Syrian Druze’s bet is just survival

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Speculations over Syrian Druze active participation in the country civil war seem to forget that community priority is survival, and political pragmatism its main value

My piece for The National and a longer version (without editing falls about Asmahan’s life + links to sources) here below:

Late Princess Amal Al-Atrash, better known as Asmahan, the Arab singer of Syrian origins and from a prominent Druze family based in Sweida, left Syria for Cairo, her family under pressure from French colonial authorities. Asmahan made there her artistic career, married a relative and later divorced, managing to apparently alienate herself from the community and the family, who left her with no money, and threatened her much loved diva life-style. But after her accidental death in 1944, rumours spread on her role as a spy for the British and the Germans during World War II, and her work as intermediary in order to promote the interests of the Druze cause. Asmahan’s eccentric and unique life is a tale of rebellion and survival, pragmatism and long lasting community ties, but also the representation of what are main Druze shared values and priorities.

Recent opposition fighters attacks targeting Druze in Northern Syria and in the Southern Jabel Druze area, put the community in the spotlight, leading to speculations over their definite involvement in the Syrian civil war, after maintaining for four years a cautious position of loyalty to Damascus. While all sides rushed to present themselves as the community cause champions, they did so without considering Druze main priorities and ultimate goal: survival. A Druze clear-cut position and active participation in the ongoing conflict in Syria require certain conditions on the ground that are actually still missing.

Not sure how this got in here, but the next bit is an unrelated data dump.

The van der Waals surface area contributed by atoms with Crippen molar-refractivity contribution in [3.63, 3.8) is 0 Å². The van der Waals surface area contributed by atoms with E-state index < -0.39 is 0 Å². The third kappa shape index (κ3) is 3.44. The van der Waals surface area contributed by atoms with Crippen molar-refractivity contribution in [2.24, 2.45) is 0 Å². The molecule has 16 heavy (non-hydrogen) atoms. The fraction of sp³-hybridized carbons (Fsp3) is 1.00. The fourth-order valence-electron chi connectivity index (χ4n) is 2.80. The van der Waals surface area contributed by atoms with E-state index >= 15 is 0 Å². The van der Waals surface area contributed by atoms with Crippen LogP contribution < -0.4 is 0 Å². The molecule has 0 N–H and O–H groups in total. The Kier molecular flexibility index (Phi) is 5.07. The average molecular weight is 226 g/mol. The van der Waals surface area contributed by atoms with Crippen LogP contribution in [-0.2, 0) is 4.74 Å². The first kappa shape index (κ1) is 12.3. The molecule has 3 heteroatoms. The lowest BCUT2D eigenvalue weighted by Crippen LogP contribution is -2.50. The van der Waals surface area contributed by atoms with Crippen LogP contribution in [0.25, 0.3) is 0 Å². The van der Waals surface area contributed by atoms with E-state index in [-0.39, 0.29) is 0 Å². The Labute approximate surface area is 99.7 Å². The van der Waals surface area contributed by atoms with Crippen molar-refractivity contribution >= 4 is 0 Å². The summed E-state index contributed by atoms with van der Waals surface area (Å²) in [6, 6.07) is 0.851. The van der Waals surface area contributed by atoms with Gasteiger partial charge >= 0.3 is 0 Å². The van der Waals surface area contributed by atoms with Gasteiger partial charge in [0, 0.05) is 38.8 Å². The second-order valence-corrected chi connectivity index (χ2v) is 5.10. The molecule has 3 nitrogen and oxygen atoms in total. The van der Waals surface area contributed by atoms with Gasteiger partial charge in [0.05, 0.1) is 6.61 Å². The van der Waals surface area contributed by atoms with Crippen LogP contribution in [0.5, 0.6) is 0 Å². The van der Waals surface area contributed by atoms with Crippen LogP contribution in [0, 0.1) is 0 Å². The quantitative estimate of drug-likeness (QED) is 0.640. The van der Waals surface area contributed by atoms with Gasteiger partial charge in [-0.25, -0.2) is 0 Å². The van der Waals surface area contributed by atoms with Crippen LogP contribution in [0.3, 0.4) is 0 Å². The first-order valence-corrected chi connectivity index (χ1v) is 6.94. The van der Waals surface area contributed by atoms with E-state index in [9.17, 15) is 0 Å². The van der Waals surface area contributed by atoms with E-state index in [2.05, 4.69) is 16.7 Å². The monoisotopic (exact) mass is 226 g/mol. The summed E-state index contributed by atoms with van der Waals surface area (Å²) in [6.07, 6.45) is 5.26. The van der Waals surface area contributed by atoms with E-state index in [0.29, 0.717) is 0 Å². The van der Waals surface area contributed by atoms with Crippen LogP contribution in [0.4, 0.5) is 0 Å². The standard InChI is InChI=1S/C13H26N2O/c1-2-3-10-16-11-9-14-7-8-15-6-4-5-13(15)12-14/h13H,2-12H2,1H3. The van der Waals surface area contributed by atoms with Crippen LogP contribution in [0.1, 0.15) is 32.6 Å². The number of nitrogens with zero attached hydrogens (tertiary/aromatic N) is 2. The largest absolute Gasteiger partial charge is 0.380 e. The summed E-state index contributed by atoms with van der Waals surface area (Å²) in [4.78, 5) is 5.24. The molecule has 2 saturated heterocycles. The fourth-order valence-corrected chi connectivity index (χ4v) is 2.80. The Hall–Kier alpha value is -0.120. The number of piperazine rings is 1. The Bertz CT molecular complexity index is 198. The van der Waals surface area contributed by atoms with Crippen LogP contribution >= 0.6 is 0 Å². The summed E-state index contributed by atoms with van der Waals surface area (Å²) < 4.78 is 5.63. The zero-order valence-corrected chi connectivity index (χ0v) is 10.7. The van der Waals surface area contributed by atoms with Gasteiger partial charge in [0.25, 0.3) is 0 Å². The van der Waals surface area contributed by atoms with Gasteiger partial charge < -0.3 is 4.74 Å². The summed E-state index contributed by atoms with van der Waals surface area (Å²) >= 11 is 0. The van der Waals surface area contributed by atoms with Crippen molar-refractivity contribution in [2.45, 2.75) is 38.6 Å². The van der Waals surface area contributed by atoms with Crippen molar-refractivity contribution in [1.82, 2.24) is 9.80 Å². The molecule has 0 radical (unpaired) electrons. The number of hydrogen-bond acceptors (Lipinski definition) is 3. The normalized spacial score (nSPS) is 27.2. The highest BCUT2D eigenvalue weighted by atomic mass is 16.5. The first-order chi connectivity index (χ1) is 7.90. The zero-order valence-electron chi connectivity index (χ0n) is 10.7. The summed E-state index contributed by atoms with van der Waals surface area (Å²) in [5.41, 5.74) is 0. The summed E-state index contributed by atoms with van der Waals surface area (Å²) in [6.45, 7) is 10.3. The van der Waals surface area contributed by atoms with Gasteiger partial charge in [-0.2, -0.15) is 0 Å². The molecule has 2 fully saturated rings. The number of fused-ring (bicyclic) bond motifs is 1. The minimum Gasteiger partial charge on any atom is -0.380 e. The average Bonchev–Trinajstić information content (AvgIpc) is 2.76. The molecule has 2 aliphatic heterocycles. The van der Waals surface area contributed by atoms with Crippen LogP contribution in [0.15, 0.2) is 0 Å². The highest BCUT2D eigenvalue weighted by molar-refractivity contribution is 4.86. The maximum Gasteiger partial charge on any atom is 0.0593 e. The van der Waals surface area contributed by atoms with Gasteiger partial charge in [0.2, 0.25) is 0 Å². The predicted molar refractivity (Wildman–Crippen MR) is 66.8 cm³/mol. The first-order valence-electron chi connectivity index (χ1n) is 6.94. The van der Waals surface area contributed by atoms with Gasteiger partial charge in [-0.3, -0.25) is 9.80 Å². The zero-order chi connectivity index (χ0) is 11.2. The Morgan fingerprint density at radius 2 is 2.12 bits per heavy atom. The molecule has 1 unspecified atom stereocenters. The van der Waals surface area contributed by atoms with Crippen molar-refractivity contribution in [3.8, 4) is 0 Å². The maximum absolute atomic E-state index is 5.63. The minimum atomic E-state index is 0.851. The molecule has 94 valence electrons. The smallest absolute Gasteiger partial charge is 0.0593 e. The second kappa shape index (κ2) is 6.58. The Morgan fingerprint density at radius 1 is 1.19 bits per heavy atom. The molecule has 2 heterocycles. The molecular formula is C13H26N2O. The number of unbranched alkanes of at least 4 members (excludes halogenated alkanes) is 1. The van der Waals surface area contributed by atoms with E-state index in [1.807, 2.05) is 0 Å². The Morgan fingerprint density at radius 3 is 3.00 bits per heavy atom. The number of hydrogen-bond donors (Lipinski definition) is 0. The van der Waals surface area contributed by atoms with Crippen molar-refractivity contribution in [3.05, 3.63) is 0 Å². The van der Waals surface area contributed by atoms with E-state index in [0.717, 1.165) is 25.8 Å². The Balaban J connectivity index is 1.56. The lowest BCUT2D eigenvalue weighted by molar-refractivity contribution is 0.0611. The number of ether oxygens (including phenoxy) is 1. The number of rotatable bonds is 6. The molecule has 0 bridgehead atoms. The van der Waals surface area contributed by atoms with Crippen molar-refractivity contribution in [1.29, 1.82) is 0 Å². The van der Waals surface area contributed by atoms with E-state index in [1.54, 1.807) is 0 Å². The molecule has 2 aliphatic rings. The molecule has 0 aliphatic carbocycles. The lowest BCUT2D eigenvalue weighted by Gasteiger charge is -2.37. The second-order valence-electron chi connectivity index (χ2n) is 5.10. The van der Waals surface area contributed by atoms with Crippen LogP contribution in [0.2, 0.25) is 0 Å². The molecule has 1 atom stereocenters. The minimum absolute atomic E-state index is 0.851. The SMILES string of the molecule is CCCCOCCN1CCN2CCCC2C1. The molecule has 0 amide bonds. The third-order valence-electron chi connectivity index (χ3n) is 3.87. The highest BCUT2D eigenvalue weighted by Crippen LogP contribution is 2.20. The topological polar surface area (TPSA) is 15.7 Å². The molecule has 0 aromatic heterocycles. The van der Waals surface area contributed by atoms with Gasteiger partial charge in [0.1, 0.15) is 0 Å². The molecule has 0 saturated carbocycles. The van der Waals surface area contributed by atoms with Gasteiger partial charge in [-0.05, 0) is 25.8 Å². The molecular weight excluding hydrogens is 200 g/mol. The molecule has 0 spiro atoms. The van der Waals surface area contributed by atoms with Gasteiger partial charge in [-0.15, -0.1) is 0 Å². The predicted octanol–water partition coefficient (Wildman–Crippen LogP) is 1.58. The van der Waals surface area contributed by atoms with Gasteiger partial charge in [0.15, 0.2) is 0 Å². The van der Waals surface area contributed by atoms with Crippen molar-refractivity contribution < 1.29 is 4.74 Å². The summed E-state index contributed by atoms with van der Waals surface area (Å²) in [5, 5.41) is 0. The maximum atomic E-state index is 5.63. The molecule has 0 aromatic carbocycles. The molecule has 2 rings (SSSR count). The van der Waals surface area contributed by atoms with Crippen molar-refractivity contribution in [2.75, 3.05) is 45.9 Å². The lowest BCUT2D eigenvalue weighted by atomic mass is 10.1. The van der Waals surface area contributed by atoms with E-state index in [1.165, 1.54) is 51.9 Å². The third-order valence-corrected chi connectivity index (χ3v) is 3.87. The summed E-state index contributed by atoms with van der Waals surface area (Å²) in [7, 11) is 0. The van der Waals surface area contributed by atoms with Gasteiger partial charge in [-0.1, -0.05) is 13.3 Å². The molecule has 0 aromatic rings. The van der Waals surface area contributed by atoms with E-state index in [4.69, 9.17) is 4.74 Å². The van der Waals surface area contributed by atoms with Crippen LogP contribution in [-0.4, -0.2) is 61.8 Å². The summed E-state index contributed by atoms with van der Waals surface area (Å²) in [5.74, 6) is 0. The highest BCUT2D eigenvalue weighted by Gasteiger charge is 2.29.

An history of rebellion, survival, and connection to the land

The community history in the region discloses instead more of what the actual situation is saying and is plenty of examples of Druze communities cautious stances along with decisions to wage war. During the Israeli invasion of Lebanon in 1982, Druze fighters carefully waited to engage the Phalangists, who moved in to control the mixed Christian-Druze area of Jabel Chouf. When in 1983 the Israeli army left the region, young Druze leader Walid Jumblatt quickly started a bloody war against the Lebanese Forces, again retaking full control of the area.

In 2004, with Bush administration mounting pressure on Syria, Walid bey decided to move away from his Damascus alliance and joined the anti-Syrian coalition, which managed through a popular mobilization to push the Syrian army out of Lebanon. Even his wife, Nora, played a main role in assisting and organizing the protest in Beirut Martyrs’ Square. Conditions in Lebanon seemed perfect at that time to secure victory and reinforce the community in the political arena.

Syrian Druze in regional and international spotlight